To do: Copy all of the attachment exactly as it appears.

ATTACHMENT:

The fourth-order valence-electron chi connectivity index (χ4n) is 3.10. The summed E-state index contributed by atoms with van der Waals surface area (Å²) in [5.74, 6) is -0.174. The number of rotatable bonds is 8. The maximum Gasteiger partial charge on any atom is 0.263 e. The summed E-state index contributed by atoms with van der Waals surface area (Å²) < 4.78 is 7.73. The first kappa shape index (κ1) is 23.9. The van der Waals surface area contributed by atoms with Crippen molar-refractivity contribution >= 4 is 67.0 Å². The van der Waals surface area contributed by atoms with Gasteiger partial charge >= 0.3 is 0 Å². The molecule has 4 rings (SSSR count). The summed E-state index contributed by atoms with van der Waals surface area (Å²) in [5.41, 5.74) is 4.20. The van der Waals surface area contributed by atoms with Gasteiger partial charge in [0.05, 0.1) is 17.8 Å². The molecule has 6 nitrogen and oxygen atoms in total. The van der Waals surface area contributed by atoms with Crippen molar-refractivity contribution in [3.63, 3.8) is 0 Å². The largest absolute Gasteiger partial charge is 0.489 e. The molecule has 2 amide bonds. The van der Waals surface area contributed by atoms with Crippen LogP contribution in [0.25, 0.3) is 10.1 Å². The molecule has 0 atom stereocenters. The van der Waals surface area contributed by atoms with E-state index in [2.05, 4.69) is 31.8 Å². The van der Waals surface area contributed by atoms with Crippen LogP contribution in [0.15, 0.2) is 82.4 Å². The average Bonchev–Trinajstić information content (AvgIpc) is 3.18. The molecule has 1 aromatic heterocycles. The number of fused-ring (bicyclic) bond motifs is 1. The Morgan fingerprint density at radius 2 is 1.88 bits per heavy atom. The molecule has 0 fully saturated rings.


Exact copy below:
The fourth-order valence-electron chi connectivity index (χ4n) is 3.10. The summed E-state index contributed by atoms with van der Waals surface area (Å²) in [5.74, 6) is -0.174. The number of rotatable bonds is 8. The maximum Gasteiger partial charge on any atom is 0.263 e. The summed E-state index contributed by atoms with van der Waals surface area (Å²) < 4.78 is 7.73. The first kappa shape index (κ1) is 23.9. The van der Waals surface area contributed by atoms with Crippen molar-refractivity contribution >= 4 is 67.0 Å². The van der Waals surface area contributed by atoms with Gasteiger partial charge >= 0.3 is 0 Å². The molecule has 4 rings (SSSR count). The summed E-state index contributed by atoms with van der Waals surface area (Å²) in [5.41, 5.74) is 4.20. The van der Waals surface area contributed by atoms with Gasteiger partial charge in [0.05, 0.1) is 17.8 Å². The molecule has 6 nitrogen and oxygen atoms in total. The van der Waals surface area contributed by atoms with Crippen molar-refractivity contribution in [3.63, 3.8) is 0 Å². The largest absolute Gasteiger partial charge is 0.489 e. The molecule has 2 amide bonds. The van der Waals surface area contributed by atoms with Crippen LogP contribution in [0.25, 0.3) is 10.1 Å². The molecule has 0 atom stereocenters. The van der Waals surface area contributed by atoms with E-state index in [2.05, 4.69) is 31.8 Å². The van der Waals surface area contributed by atoms with Crippen LogP contribution in [0.15, 0.2) is 82.4 Å². The average Bonchev–Trinajstić information content (AvgIpc) is 3.18. The molecule has 1 aromatic heterocycles. The number of fused-ring (bicyclic) bond motifs is 1. The Morgan fingerprint density at radius 2 is 1.88 bits per heavy atom. The molecule has 0 fully saturated rings.